Basement floor options
Hello, I am planning to change out the flooring in my basement. I live in Westminster, CO a suburb of Denver. I have lived in a home with a basement nearly my entire life and have never experienced any water problems. My current floor is wall to wall carpet over the concrete floor. I am thinking about a hardwood option for the space which is around a total of 900 sq ft with the exception of the laundry/mechanical room and two of my children’s bedrooms that are down there. In total its probably about 650 to 700 sq ft. My main concern is durability since my children, their friends, our dog, and our two cats wreak havok on the area. The main area is where we gather for movies, reading, arts and crafts, and exercising. Any help would be appreciated.
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I'm reluctant to put any sort of porous material in basements.
I've done two basements with vinyl plank flooring and I love it. It looks good, it's absolutely impervious to water, and it wears like iron.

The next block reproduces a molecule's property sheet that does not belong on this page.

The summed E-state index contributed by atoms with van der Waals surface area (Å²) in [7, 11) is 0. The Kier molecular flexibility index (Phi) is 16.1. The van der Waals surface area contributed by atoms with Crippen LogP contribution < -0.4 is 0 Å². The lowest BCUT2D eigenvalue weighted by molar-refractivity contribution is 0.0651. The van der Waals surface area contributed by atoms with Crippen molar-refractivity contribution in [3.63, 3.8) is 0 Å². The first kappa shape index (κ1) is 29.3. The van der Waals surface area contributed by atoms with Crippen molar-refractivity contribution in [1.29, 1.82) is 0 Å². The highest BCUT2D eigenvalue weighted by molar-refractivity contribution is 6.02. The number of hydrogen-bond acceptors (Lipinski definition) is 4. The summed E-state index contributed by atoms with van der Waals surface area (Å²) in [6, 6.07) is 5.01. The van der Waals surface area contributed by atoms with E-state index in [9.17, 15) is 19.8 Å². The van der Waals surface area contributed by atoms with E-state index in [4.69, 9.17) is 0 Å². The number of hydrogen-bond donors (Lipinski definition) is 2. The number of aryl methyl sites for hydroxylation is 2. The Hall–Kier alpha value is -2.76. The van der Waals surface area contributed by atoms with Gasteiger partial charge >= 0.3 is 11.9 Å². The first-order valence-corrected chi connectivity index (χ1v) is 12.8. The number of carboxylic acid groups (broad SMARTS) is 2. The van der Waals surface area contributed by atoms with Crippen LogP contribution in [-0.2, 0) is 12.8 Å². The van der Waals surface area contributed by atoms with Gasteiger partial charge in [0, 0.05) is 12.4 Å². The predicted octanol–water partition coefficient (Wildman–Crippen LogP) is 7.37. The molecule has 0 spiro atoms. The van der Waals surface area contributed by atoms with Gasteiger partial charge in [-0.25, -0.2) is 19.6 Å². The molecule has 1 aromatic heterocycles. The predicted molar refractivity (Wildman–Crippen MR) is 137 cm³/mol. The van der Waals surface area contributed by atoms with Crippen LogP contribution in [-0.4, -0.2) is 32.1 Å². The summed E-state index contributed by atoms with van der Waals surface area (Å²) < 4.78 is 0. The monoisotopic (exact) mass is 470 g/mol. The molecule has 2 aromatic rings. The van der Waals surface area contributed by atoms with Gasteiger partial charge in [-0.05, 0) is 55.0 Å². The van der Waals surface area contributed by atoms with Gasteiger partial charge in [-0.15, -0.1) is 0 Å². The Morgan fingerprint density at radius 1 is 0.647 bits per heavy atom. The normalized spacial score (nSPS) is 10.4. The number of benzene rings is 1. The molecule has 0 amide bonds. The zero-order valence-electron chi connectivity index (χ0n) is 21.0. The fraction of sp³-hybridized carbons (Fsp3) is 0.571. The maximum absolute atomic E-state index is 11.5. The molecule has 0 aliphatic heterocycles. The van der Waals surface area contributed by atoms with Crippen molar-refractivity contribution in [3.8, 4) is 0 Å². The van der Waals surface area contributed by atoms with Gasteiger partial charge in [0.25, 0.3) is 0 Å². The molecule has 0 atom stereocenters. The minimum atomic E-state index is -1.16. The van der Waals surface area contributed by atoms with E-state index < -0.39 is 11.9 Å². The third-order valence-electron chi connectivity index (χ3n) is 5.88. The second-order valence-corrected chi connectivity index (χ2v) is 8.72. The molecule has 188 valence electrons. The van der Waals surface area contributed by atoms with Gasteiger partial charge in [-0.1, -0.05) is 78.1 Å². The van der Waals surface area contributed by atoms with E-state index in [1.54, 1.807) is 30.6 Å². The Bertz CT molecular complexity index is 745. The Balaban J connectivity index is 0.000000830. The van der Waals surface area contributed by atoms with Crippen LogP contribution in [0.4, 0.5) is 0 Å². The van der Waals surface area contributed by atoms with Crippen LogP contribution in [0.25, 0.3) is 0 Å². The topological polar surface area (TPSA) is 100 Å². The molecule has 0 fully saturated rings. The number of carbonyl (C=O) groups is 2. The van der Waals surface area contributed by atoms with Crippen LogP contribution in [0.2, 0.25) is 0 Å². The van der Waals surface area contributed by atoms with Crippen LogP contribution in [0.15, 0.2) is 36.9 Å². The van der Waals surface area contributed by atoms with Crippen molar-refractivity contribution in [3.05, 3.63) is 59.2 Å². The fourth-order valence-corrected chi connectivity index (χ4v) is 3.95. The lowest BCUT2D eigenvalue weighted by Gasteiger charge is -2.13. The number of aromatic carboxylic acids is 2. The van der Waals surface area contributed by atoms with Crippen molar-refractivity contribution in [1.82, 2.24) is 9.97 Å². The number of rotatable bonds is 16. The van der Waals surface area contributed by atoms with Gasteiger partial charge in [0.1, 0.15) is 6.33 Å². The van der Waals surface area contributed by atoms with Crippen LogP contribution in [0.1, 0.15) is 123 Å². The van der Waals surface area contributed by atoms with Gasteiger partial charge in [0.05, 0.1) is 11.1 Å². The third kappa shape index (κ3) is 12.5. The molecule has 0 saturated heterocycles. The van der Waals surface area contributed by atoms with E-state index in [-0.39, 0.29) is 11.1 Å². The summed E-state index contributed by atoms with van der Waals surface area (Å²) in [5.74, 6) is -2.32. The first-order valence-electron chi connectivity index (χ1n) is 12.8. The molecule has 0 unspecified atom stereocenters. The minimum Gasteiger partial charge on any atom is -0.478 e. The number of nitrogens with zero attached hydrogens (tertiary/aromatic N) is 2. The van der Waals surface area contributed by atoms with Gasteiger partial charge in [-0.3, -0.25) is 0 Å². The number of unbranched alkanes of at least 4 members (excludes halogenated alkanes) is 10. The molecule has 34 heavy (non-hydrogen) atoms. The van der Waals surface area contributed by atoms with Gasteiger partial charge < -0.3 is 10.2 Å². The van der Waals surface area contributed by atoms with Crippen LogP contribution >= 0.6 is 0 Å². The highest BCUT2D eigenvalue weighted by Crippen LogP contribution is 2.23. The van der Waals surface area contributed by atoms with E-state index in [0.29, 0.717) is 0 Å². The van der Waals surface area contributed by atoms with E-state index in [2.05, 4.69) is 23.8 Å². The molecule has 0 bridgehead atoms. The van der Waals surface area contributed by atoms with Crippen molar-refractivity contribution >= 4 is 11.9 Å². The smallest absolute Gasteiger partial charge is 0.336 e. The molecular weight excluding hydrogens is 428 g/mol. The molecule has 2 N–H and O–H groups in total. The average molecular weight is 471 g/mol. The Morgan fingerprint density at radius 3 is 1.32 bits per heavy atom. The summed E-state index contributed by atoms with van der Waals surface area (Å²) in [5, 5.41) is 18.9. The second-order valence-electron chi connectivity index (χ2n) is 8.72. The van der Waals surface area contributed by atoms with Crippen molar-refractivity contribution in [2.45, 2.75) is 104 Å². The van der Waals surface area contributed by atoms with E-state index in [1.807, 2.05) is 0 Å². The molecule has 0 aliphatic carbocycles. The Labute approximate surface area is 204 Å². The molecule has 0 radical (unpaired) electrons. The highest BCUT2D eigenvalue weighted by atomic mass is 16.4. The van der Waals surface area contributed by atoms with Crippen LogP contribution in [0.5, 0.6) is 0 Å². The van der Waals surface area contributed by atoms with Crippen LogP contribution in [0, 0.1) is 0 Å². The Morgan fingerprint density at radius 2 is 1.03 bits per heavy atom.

Thank you I wasn't thinking wood per say, the engineered flooring was also an option I appreciate the feedback!
Also what have you done between the concrete and the flooring? Just underlayment then the flooring or something else?
The vinyl plank goes directly over concrete. It has a softer back that gives some padding and conformity to irregularities.
Note that the product I'm talking about is specifically vinyl plank, not engineered flooring which is a broader category. It is absolutely impervious to water, you could soak it in a bucket of water. Most engineered floors are laminates of one kind or another and have varying water resistance.
Lifeproof, available at Home Depot, is an example of what I'm talking about.
I've got to agree. I want to hate vinyl plank flooring, and I've no idea where it ranks environmentally, but for pure practicality, it's impossible to beat.
Before doing any new floor, you can do a simple test for moisture migration through the slab. Tape a plastic bag to the bare floor, making sure that all of the edges are sealed, and wait a week or so. If the floor and/or underside of the bag are wet when you pull it up, there is probably no vapor retarder, and you will have to be much more careful with what flooring you install. Note that this test only works well with unfinished concrete. If there is a coating on the concrete, you can sometimes get an idea of moisture issues by how badly the coating is bubbled and flaking, and/or if there are blisters filled with efflorescence.